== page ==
The Original Guitar Hero

Think of the name Les Paul and images and sounds of an electric guitar that bears his name comes to mind.

One of the foremost influences on 20th century rock and roll sound, and responsible for the world's most famous guitar, the Les Paul model, Les Paul's prestigious career in music and invention spans seventy years. Though he's indisputably one of America's most popular, influential, and accomplished electric guitarists, Les Paul is best known as an early innovator in the development of the solid body guitar. His groundbreaking design would become the template for Gibson's best-selling electric, the Les Paul model, introduced in 1952.

Today, countless musical legends still consider Paul's iconic guitar unmatched in sound and prowess. Were it not for his invention, guitarists like Jimmy Page, Pete Townshend, Slash, Billy Gibbons, to name a few, would never be who they are now. Their unique sound and their approach to making music was determined by the guitar and sound technologies crafted by Paul. He developed the technology that would become hallmarks of rock and pop recordings, from multitrack recording that allowed for layers and layers of "overdubs" to guitar reverb and other sound effects. His playing style, including licks, trills, chording sequences, fretting techniques and timing, which set him apart from his contemporaries and inspired many of the guitarists of the present day. Among Paul's most enduring contributions are those in the technological realm, including ingenious developments in multi-track recording, guitar effects, and the mechanics of sound in general.

Born Lester William Polsfuss, the man who would ultimately be known as Les Paul was both a musician and an inventor. This unique combination led him not only to become an innovator in the music industry in terms of performances but also creating new technologies and sounds. By age 13, Paul was performing semi-professionally as a country-music guitarist. Four years later, Paul played with Rube Tronson's Texas Cowboys, and soon after he dropped out of high school to join a traveling radio band. The year was 1931 and the sound of music would never be the same.

Paul was dissatisfied with the acoustic guitars that were sold in the mid 1930s and began experimenting at home with a few designs for an electric model on his own. Famously, he created "The Log," which was nothing more than a length of common lumber with a bridge, guitar neck, and pickup attached. He solved two main problems: feedback, as the acoustic body no longer resonated with the amplified sound, and sustain, as the energy of the strings was not dissipated in generating sound through the guitar body.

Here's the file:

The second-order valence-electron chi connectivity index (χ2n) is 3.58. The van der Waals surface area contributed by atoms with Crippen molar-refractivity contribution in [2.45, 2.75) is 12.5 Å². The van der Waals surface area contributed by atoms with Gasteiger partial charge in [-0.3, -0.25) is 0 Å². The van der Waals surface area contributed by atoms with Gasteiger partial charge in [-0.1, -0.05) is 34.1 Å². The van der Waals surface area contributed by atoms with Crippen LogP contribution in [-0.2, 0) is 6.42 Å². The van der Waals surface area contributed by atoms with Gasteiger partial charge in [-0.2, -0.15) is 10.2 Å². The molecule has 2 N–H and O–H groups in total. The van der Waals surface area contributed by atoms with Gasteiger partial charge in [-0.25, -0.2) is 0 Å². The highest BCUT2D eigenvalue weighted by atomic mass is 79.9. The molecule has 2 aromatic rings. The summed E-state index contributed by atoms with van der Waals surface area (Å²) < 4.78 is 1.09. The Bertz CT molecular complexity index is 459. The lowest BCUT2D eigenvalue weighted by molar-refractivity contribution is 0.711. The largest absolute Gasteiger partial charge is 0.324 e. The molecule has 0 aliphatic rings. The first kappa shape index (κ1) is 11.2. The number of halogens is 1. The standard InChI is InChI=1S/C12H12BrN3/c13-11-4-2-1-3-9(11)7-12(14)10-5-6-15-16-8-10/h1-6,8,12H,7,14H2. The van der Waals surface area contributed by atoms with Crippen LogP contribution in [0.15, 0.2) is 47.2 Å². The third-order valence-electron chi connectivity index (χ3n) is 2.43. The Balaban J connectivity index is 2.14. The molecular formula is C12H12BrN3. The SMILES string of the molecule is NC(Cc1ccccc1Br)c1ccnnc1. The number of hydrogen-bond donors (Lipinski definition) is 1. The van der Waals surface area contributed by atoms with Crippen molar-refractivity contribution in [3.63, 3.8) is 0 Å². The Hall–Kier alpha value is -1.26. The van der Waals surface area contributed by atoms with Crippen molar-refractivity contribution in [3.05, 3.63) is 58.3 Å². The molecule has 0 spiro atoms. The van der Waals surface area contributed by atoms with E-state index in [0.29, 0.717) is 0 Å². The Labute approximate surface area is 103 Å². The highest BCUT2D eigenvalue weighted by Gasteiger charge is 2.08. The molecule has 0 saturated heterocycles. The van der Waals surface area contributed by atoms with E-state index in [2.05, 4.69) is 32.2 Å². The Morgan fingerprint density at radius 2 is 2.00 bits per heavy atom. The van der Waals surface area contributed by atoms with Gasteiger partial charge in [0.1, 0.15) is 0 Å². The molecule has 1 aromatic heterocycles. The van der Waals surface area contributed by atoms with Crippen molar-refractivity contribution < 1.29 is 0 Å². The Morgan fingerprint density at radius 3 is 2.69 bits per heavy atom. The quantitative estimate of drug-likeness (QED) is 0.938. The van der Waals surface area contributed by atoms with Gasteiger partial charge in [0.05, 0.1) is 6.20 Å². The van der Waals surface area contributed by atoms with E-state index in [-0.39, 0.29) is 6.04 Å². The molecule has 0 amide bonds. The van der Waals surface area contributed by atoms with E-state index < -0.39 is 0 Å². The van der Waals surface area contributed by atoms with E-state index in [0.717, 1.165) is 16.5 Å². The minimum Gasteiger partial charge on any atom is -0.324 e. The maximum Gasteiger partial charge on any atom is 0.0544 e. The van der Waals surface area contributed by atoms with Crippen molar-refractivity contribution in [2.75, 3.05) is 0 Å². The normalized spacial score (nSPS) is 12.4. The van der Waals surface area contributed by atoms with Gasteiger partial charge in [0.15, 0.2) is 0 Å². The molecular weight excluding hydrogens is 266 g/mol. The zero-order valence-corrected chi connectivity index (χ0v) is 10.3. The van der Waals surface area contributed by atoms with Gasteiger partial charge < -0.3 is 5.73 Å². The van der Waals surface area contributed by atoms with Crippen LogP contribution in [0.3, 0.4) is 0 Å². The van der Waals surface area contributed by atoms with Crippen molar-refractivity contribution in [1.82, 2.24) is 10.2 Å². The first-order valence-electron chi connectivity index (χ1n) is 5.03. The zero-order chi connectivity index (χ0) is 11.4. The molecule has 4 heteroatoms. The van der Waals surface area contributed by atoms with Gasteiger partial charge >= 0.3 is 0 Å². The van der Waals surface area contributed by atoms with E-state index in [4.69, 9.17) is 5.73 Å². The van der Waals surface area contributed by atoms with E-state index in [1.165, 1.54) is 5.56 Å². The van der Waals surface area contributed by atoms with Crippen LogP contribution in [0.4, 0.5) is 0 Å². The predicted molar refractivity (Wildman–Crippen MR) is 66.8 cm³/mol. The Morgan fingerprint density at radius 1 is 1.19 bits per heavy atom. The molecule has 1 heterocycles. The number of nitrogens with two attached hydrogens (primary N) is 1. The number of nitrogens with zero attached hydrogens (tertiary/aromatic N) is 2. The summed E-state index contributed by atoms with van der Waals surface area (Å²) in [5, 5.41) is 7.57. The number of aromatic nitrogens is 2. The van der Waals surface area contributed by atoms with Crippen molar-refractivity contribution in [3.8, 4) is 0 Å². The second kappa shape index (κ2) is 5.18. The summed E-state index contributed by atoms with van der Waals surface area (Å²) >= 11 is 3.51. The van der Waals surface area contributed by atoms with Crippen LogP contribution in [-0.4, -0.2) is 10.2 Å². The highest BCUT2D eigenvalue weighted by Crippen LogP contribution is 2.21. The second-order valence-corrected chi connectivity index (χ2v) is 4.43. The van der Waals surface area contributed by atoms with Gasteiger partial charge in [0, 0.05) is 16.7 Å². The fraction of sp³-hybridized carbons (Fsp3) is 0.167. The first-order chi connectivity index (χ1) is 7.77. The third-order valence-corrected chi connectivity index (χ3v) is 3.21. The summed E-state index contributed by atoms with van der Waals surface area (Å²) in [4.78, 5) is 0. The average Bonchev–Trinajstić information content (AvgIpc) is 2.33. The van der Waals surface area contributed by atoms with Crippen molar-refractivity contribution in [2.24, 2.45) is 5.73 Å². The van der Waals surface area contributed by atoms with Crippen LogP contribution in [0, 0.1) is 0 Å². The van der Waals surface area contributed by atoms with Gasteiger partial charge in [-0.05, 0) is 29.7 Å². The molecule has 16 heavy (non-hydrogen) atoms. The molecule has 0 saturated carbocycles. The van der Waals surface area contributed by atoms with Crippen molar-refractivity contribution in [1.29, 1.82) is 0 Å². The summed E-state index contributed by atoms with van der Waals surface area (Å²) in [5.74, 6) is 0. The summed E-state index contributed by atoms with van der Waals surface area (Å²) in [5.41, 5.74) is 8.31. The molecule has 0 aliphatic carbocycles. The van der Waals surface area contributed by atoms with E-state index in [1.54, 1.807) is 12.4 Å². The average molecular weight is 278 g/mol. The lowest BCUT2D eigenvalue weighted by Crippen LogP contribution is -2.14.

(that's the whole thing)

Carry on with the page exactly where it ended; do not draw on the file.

In the mid 1940s, Paul moved to Hollywood and played music with legends such as Nat King Cole and Bing Crosby. The latter would ultimately fund Paul’s experiments and the two also produced chart topping music together at the same time.

Paul initially approached the Gibson Guitar Corporation with his idea of a solid body electric guitar. The company showed no interest until their rival Fender produced a solid body guitar of their own. Gibson then immediately took Paul's suggestions and designed a guitar in the early fifties and presented it to him to try. He was sold on the guitar instantly, so much so that the model bore his name – the Les Paul – and Paul himself signed a contracted stating that he would never to be seen playing in public, or be photographed, with anything other than a Gibson guitar. The rest, as they say is history.

All over the world, musicians, guitarists, are paying their tributes to the father of the electric guitar. Keith Richards, the guitarist from the Rolling Stones and a friend, lead the tributes. “We must all own up that without Les Paul, generations of flash little punks like us would be in jail or cleaning toilets,” he said.

“All of us owe an unimaginable debt to his work and his talent.” Richie Sambora, Bon Jovi's guitarist and also a friend, said Paul was “revolutionary in the music business”.

"A legend of the guitar and a true renaissance man, Les Paul disproves the cliche that you can only be famous for one thing," said U2 guitarist The Edge. "His legacy as a musician and inventor will live on and his influence on rock and roll will never be forgotten."

Former Guns and Roses guitarist Slash said Paul was a vibrant person who was full of positive energy.

“Les Paul was a shining example of how full one's life can be,” he said. “I'm honoured and humbled to have known and played with him over the years, he was an exceptionally brilliant man.”

Paul’s influence was not limited to the international scene, even local guitarists acknowledged the influence of his invention in their music. Aunty Disco Project frontman Omar Bilal Akhtar said, "I think Les Paul was the first person to truly raise the electric guitar to the iconic status it enjoys today. Before it was a mere instrument, and after Les Paul, it became a work of art, much like a Stradivarius violin.”

Maaz Maudood, guitarist for Kaavish added, “Without him, rock and roll would have probably never sounded the way it does. Despite the fact that he went through a horrible accident, he never stopped believing in himself, and just because of that faith music is what it is today.”

Fuzon guitarist Shallum Xavier said, “I’ve never owned a Les Paul myself, but all of the musicians that I looked up to were Les Paul players; guitarists like Zakk Wylde and Randy Rhodes, were a particular influence for me as far as Rock and Roll. If they wouldn’t have played a Les Paul, they’re sounds would’ve been totally different and I don’t know if I would’ve listened to them.”

Perhaps it is Joe Satriani’s comment that best describes Paul’s contribution and musical achievements: “He was the original Guitar Hero.”

Les Paul passed away on August 13, 2009, due to complications arising from Pneumonia.